As the American flag was raised at the U.S. Embassy in Cuba, in South Florida many families now worry what was built on the backs of their parents and grandparents in Cuba, will end up in the hands of investors out to profit from this new day.
Increased economic opportunities: It's one of the major reasons behind the move by the White House to improve relations with Cuba.
But after five decades, there is further angst over what that could mean for a big chunk of South Florida when it comes to what they owned.
"It's where my grandfather met my grandmother," said Liane de Valle Sanchez, whose family is seeking compensation.
Liane's grandparents were in Cuba before the revolution on the property her grandfather operated as a hotel.
"The properties, the land, the hotel, was all confiscated," Liane said.
With the American flag now raised, Liane and her family is just one of the thousands who want to finally see an actual legal process established for them to either get their properties back, or be paid what they are worth.
"We hope that given the change in the diplomatic relations that have occurred recently, the Cuban government, not necessarily the current one, will be able to recognize the rights of private property owners like us and many others," Liane said.
Presidential hopeful Hillary Clinton at FIU two weeks ago said, "Americans should get their reparations."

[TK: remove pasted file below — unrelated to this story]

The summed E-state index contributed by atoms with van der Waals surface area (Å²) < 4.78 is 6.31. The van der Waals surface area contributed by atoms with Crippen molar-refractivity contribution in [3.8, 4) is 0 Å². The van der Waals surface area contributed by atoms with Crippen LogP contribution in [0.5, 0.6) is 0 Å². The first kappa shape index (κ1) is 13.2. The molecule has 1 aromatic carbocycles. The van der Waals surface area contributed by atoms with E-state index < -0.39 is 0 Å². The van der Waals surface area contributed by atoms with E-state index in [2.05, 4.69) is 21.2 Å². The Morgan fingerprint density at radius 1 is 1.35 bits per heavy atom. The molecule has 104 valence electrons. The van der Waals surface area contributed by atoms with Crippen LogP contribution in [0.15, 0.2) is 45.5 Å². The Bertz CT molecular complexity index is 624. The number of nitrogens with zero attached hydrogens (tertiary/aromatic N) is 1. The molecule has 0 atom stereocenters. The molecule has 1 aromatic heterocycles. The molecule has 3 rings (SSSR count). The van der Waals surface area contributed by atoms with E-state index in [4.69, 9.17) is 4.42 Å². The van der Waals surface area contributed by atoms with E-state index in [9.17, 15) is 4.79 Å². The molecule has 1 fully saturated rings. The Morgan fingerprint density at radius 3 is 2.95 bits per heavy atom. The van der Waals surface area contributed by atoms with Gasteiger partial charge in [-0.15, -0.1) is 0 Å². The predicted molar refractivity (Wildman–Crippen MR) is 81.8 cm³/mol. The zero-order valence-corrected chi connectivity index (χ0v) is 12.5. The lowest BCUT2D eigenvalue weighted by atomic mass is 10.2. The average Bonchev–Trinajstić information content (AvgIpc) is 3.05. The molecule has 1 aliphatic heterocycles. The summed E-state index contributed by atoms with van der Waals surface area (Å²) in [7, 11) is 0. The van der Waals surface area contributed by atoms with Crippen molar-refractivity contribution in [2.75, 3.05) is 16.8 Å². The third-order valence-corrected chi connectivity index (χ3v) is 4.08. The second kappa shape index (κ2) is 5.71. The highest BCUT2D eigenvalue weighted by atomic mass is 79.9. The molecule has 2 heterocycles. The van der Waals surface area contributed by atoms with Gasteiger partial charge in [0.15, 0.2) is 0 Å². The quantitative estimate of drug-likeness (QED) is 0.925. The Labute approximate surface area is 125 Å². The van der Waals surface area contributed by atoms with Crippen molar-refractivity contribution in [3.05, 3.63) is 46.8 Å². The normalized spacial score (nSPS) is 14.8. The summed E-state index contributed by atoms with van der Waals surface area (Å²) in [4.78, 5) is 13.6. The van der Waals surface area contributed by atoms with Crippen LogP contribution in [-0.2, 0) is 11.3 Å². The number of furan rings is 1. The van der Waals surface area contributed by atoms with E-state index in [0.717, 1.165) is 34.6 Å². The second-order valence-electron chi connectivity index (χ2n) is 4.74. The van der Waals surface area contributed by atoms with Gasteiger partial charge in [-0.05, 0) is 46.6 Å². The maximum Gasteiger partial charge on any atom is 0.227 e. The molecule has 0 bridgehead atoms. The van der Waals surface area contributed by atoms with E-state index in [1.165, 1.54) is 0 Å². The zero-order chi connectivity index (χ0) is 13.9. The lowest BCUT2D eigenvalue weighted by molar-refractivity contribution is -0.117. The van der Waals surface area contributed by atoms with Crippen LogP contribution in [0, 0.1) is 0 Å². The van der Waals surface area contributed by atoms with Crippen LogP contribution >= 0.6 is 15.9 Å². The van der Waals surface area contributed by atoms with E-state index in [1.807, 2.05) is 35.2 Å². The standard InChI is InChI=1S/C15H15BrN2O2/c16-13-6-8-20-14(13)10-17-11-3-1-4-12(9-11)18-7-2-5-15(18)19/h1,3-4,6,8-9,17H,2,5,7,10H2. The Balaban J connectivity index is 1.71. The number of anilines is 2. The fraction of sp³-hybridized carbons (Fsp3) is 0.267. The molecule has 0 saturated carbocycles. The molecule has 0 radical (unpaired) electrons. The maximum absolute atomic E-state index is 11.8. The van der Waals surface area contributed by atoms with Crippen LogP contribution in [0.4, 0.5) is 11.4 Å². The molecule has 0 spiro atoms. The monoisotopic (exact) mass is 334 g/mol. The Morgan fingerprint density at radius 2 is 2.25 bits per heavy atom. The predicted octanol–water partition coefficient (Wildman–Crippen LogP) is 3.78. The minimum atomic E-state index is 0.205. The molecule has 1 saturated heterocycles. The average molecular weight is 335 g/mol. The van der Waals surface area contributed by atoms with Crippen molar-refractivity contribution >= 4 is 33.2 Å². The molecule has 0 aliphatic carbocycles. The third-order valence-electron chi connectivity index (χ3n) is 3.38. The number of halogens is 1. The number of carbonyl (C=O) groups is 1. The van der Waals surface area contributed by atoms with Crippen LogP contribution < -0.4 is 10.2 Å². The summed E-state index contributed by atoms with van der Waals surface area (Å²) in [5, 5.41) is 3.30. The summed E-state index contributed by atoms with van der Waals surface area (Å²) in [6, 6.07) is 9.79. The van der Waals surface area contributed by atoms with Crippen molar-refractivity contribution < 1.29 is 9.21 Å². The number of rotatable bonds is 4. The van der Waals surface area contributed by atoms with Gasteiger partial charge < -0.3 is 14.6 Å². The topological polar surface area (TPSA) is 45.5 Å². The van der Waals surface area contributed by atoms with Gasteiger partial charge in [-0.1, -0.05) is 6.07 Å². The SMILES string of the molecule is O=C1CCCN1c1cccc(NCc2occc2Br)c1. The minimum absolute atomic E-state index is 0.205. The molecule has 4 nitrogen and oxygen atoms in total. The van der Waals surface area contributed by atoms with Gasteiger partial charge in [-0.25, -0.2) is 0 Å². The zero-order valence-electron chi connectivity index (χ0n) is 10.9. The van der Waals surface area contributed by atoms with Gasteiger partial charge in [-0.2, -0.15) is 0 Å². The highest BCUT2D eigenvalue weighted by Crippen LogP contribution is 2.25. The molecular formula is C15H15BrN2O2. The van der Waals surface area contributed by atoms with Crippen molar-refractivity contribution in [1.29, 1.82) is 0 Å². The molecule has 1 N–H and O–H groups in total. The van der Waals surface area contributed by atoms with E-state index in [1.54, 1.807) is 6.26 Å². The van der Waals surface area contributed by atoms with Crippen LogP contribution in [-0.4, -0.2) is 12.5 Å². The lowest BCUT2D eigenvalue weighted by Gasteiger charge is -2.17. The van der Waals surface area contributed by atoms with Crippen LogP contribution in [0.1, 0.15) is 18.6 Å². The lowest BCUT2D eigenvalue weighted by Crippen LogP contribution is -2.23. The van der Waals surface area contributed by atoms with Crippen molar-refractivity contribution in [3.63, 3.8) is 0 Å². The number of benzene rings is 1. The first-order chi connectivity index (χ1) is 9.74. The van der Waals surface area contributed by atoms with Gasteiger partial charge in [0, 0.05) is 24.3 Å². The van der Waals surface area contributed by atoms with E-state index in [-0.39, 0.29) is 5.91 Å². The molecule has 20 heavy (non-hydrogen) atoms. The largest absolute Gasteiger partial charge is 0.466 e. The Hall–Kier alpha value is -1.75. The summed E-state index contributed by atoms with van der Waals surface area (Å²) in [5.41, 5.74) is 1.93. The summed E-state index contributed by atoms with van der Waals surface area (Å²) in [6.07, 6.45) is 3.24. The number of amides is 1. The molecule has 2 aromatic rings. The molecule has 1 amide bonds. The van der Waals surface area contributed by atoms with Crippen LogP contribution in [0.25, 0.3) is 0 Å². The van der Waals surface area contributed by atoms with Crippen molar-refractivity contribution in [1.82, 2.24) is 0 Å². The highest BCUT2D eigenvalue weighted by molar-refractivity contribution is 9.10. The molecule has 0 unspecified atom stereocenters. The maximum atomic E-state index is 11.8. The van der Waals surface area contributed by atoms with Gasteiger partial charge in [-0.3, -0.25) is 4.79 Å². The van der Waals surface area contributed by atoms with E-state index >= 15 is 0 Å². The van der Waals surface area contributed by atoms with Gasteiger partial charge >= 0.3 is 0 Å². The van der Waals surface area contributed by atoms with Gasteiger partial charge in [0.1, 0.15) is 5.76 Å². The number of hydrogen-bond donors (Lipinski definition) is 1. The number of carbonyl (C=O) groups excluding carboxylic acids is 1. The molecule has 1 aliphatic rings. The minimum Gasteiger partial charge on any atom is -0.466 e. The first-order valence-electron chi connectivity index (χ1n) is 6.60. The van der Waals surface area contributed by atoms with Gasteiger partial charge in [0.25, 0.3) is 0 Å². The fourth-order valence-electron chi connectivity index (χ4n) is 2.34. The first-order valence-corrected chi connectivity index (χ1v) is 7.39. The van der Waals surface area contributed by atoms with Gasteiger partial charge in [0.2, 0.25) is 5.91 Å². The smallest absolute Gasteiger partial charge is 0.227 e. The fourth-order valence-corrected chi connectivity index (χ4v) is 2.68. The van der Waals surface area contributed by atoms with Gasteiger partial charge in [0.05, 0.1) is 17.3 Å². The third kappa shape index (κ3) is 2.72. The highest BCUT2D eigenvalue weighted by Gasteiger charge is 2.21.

The families worry they will be bypassed by American or foreign investors who will now negotiate with the Cuba government and end up with what they say is still theirs.
"We don't believe that it would be prudent for an investor or hotel chain to come in and acquire and develop property that has pre-existing owners. We feel there is a right way and wrong way to go about it," Liane said.
"Adverse possession requires voluntary abandonment. We didn't voluntarily abandon Cuba," said Nick Gutierrez, whose family is also seeking compensation.
NBC 6 watched the ceremony Friday with Gutierrez who works with many South Florida families.
"The government simply does not have clean title to these properties. They can not be offering for sale, or lease, these properties to foreign investors or anybody else. They have to deal with the legitimate owners," Gutierrez said. "Investors should be dealing with owners of these properties that have been stolen, not the folks that stole them. That's what they are doing."
5,900 people were American citizens in the early 60's and filed claims that are already on the books. They stand first in line for any compensation and by the letter of the law, they must be paid before the embargo can be lifted.
Now they wait to see whether that will become reality.